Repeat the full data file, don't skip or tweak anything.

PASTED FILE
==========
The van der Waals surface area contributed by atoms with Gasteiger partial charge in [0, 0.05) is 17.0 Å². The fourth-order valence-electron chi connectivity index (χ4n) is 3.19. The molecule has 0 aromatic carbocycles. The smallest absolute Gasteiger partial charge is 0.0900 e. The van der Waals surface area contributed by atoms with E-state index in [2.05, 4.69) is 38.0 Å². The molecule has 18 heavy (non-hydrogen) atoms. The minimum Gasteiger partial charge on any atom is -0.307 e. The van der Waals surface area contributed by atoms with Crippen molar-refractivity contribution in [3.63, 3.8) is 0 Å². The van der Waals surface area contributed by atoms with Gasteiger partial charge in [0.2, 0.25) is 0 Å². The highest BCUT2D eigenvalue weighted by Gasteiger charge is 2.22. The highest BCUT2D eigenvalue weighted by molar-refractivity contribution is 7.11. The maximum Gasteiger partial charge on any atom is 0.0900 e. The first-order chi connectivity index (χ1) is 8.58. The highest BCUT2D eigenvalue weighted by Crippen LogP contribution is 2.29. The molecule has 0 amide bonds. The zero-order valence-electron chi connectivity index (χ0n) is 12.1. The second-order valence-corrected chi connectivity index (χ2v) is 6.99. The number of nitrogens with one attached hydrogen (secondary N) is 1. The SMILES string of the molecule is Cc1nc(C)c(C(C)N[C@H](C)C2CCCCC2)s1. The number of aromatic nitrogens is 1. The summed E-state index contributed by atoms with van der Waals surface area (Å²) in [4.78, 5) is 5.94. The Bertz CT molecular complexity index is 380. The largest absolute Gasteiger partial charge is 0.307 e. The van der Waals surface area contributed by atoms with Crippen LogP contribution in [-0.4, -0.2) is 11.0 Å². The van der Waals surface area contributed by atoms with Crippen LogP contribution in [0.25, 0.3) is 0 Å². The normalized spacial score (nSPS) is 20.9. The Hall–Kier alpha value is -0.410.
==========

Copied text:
The van der Waals surface area contributed by atoms with Gasteiger partial charge in [0, 0.05) is 17.0 Å². The fourth-order valence-electron chi connectivity index (χ4n) is 3.19. The molecule has 0 aromatic carbocycles. The smallest absolute Gasteiger partial charge is 0.0900 e. The van der Waals surface area contributed by atoms with E-state index in [2.05, 4.69) is 38.0 Å². The molecule has 18 heavy (non-hydrogen) atoms. The minimum Gasteiger partial charge on any atom is -0.307 e. The van der Waals surface area contributed by atoms with Crippen molar-refractivity contribution in [3.63, 3.8) is 0 Å². The van der Waals surface area contributed by atoms with Gasteiger partial charge in [0.2, 0.25) is 0 Å². The highest BCUT2D eigenvalue weighted by Gasteiger charge is 2.22. The highest BCUT2D eigenvalue weighted by molar-refractivity contribution is 7.11. The maximum Gasteiger partial charge on any atom is 0.0900 e. The first-order chi connectivity index (χ1) is 8.58. The highest BCUT2D eigenvalue weighted by Crippen LogP contribution is 2.29. The molecule has 0 amide bonds. The zero-order valence-electron chi connectivity index (χ0n) is 12.1. The second-order valence-corrected chi connectivity index (χ2v) is 6.99. The number of nitrogens with one attached hydrogen (secondary N) is 1. The SMILES string of the molecule is Cc1nc(C)c(C(C)N[C@H](C)C2CCCCC2)s1. The number of aromatic nitrogens is 1. The summed E-state index contributed by atoms with van der Waals surface area (Å²) in [4.78, 5) is 5.94. The Bertz CT molecular complexity index is 380. The largest absolute Gasteiger partial charge is 0.307 e. The van der Waals surface area contributed by atoms with Crippen LogP contribution in [-0.4, -0.2) is 11.0 Å². The van der Waals surface area contributed by atoms with Crippen LogP contribution in [0.25, 0.3) is 0 Å². The normalized spacial score (nSPS) is 20.9. The Hall–Kier alpha value is -0.410.